Ah, the scent of a piney Christmas tree, filling your home with love, light, good cheer – and mold spores! Yes, trees decay and release mold spores into the air. And right about now, when the tree has been in your home at least a week, is when the sneezing and wheezing begins.
Spring rains are a welcome refresher for our parched plants and lawns, but they also bring heat and humidity, the perfect environment for mold. If you had a leak or flood and your remediation company did not fully remove the mold, chances are the mold is still present and probably growing with a vengeance.
It is estimated that 70% of homes in the U.S. have mold behind the walls. This expert advice can help you find out if you have mold, teach you how to prevent it from invading your home, and guide you through the cleanup and removal process.
Many people rebuilt too quickly after Hurricane Sandy – before their homes were completely dried out. Now, mold is trapped inside and behind their walls – and they may not even know it.
Robert Weitz, a Certified Microbial Investigator and founder of RTK Environmental Group shares important information on how to rebuild after a flood or hurricane, and explains the risks if you did not rebuild properly.
You’ve registered for the best stroller, crib, and car seat available because nothing is too good for keeping your baby safe. While many families are creating their little one’s gift registry by adding clothes, diapers, and essentials for the nursery, there is an even more important way to prepare for your baby’s arrival – a Healthy Baby, Healthy Home Environmental Inspection.
This unique gift option from RTK provides tests for environmental hazards in your home, like toxic mold and poisonous lead dust. Because 80% of homes contain at least one environmental hazard, it is important for pregnant moms and new parents to make sure their home is safe to bring their new baby into.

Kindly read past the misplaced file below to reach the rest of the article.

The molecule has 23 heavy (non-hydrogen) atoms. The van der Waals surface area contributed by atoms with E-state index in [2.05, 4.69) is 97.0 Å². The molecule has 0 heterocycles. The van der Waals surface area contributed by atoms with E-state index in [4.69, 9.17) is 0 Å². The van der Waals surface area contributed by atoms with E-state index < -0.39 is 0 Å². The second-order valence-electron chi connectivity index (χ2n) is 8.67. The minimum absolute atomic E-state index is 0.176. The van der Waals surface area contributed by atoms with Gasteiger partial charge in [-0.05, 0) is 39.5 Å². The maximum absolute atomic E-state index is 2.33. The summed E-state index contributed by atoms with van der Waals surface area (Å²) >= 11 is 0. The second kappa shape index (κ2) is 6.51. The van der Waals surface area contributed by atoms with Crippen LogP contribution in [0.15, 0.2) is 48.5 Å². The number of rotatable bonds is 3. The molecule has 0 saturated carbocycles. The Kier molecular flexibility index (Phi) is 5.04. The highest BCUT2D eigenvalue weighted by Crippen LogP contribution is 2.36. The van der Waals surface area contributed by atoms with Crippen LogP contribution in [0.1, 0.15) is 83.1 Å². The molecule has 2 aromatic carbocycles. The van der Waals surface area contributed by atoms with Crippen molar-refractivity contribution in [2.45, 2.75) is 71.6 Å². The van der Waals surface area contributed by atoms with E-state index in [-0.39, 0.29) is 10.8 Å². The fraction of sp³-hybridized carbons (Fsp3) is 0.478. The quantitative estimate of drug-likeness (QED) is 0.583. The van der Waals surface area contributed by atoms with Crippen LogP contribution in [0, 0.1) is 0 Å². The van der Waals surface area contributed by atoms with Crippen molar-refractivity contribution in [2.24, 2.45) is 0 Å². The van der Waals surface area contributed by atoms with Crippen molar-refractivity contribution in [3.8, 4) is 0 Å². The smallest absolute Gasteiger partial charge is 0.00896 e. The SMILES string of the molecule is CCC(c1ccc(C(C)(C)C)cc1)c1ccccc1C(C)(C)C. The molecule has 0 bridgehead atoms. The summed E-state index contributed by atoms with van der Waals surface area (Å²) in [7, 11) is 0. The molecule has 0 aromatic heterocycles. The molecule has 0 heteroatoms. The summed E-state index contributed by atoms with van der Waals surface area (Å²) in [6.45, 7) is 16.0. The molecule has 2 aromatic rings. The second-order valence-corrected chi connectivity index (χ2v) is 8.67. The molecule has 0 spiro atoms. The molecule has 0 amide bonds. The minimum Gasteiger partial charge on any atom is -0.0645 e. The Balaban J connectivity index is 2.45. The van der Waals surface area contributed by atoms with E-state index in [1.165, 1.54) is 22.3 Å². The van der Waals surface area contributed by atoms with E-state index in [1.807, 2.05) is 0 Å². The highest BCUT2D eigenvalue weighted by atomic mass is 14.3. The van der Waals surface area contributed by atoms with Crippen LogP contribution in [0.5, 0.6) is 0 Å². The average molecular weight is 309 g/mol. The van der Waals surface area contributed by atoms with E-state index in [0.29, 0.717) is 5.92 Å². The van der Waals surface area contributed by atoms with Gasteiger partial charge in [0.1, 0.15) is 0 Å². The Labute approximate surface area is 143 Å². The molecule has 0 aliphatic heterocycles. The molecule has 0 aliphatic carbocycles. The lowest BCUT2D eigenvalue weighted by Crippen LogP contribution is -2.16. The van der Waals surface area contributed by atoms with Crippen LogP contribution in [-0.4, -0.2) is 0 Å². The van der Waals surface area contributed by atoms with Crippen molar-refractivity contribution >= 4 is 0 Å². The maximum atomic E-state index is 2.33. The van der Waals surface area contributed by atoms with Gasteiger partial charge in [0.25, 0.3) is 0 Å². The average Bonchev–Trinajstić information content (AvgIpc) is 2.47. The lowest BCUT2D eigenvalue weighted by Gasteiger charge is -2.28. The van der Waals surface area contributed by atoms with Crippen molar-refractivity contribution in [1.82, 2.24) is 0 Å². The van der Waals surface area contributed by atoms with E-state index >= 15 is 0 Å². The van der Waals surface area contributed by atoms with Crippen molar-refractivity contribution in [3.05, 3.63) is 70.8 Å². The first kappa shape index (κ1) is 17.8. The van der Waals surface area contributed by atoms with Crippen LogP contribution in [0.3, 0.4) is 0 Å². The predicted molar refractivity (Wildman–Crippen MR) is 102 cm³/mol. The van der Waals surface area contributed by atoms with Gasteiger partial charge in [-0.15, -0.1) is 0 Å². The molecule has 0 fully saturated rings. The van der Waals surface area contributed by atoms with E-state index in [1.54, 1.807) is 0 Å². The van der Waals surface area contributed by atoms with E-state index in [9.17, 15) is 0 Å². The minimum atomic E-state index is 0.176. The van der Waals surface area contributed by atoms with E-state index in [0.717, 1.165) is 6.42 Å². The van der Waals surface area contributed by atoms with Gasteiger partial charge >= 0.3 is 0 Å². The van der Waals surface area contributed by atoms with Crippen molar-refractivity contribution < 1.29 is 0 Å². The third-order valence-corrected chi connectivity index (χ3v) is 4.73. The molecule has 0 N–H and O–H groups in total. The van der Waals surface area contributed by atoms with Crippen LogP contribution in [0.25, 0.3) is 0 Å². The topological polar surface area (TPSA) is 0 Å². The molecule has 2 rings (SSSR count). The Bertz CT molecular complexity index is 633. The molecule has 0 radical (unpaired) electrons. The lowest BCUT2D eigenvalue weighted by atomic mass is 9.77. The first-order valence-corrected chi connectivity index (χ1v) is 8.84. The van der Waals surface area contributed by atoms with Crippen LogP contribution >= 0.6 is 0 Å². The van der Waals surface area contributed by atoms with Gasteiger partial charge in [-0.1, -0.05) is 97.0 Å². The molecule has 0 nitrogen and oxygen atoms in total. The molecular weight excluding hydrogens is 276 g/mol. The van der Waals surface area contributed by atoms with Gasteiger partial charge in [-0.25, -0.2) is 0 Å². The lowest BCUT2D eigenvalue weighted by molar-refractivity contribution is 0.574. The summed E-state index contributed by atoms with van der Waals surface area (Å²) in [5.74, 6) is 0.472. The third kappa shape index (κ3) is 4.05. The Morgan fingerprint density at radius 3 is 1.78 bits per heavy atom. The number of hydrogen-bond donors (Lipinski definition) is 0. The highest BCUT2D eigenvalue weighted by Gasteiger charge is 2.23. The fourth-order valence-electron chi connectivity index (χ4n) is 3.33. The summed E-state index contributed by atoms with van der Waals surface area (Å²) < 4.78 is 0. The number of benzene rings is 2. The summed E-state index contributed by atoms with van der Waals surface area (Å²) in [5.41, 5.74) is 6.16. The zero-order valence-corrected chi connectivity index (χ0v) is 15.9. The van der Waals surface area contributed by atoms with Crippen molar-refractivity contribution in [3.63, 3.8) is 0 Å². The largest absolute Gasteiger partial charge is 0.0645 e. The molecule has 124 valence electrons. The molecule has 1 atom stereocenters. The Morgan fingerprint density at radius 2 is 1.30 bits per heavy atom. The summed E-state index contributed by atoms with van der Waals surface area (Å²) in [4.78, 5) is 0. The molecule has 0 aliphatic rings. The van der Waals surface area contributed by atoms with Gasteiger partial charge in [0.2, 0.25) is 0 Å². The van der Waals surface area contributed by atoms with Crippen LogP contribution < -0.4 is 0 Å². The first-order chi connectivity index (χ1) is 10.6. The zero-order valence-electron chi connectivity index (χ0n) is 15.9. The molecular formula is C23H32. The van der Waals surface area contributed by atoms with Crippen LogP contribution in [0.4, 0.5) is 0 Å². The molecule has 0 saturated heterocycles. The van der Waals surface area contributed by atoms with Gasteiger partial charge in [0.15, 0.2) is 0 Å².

As parents, we often become fixated on safety – from installing the car seat to measuring the rails on the crib. But we often overlook our home’s indoor environment. Mold, lead, radon, asbestos, and contaminated water or soil affect your vulnerable newborn and can cause a lifetime of health issues – from autism-like symptoms and ADHD to asthma and cancer.
Whether you are looking for a special baby shower gift or adding to your own baby registry, RTK offers an array of packages to suit your family’s individual needs. You can add a Healthy Baby, Healthy Home Inspection to your baby shower registry through MyRegistry.com, or visit us directly at Healthy Baby Healthy Home .
When Hurricane Sandy swept through the Northeast, it flooded tens of thousands of homes. If you had water in your home for at least two days, chances are some mold colonies are growing, according to the Federal Emergency Management Agency. Here’s what you may not realize: mold may not be visible immediately, but its spores are growing.
Here’s what you need to know about mold:
What is the health impact of mold?
Mold can cause a host of health issues. It has been known to trigger allergies that cause headaches and coughing, as well as irritate the nose, skin, and eyes. For people with asthma, mold can make breathing particularly difficult. The Huffington Post recently discussed in depth the health risks of mold.
Who should test for mold and when?
Consumers should have a certified professional test for mold, but he should not perform remediation services so as to avoid any conflict of interest. The professional (a certified microbial inspector) will discover mold’s root causes and provide a detailed report with recommendations on how to remove the mold. You should test for mold before you hire a remediation company, and again after work is complete to make sure the mold has been properly removed and will not grow back and resurface a few months later.
How much it will cost? Who is going to pay for it?
Mold testing starts at a few hundred dollars, and removal costs can run the gamut, from $200 for smaller removal jobs up to $30,000 for homes that have been flooded, said the Huffington Post. Unfortunately, mold remediation is generally not covered by most home insurance policies, according to FOX Business. While flooding caused by an unforeseen pipe burst will generally be covered under most homeowner policies, mold claims arising from storm flooding must be handled under a separate rider to your policy, according to Marshall McKnight, a spokesman for the New Jersey Department of Banking and Insurance. The costs vary according to the home’s location and the individual insurer, but $50,000 in protection will probably cost you an extra $47 a year, said Bill Wilson, a spokesperson for the Independent Insurance Agents & Brokers of America.